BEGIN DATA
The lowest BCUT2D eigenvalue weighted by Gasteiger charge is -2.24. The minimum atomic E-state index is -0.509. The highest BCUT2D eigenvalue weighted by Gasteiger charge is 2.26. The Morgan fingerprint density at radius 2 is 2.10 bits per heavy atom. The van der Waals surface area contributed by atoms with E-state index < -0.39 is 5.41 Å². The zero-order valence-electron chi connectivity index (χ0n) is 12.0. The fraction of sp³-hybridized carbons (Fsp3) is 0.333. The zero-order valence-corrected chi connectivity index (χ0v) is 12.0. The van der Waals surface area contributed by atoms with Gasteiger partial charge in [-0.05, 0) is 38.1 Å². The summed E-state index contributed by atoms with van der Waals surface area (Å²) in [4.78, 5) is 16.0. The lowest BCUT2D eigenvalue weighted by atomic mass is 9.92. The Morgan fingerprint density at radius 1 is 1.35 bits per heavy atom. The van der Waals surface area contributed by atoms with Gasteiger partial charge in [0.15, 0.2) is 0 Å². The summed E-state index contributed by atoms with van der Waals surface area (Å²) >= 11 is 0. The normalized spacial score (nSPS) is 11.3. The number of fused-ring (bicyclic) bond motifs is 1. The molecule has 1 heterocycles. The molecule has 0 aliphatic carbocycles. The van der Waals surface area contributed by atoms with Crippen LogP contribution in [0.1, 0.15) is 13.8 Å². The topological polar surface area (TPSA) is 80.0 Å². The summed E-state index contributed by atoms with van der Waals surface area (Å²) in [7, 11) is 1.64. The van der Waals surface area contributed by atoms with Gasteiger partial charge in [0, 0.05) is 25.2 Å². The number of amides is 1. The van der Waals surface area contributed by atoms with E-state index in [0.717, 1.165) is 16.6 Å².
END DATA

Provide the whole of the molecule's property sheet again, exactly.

The lowest BCUT2D eigenvalue weighted by Gasteiger charge is -2.24. The minimum atomic E-state index is -0.509. The highest BCUT2D eigenvalue weighted by Gasteiger charge is 2.26. The Morgan fingerprint density at radius 2 is 2.10 bits per heavy atom. The van der Waals surface area contributed by atoms with E-state index < -0.39 is 5.41 Å². The zero-order valence-electron chi connectivity index (χ0n) is 12.0. The fraction of sp³-hybridized carbons (Fsp3) is 0.333. The zero-order valence-corrected chi connectivity index (χ0v) is 12.0. The van der Waals surface area contributed by atoms with Gasteiger partial charge in [-0.05, 0) is 38.1 Å². The summed E-state index contributed by atoms with van der Waals surface area (Å²) in [4.78, 5) is 16.0. The lowest BCUT2D eigenvalue weighted by atomic mass is 9.92. The Morgan fingerprint density at radius 1 is 1.35 bits per heavy atom. The van der Waals surface area contributed by atoms with Gasteiger partial charge in [0.15, 0.2) is 0 Å². The summed E-state index contributed by atoms with van der Waals surface area (Å²) >= 11 is 0. The normalized spacial score (nSPS) is 11.3. The number of fused-ring (bicyclic) bond motifs is 1. The molecule has 1 heterocycles. The molecule has 0 aliphatic carbocycles. The van der Waals surface area contributed by atoms with Crippen LogP contribution in [0.1, 0.15) is 13.8 Å². The topological polar surface area (TPSA) is 80.0 Å². The summed E-state index contributed by atoms with van der Waals surface area (Å²) in [7, 11) is 1.64. The van der Waals surface area contributed by atoms with Gasteiger partial charge in [0, 0.05) is 25.2 Å². The number of amides is 1. The van der Waals surface area contributed by atoms with E-state index in [0.717, 1.165) is 16.6 Å².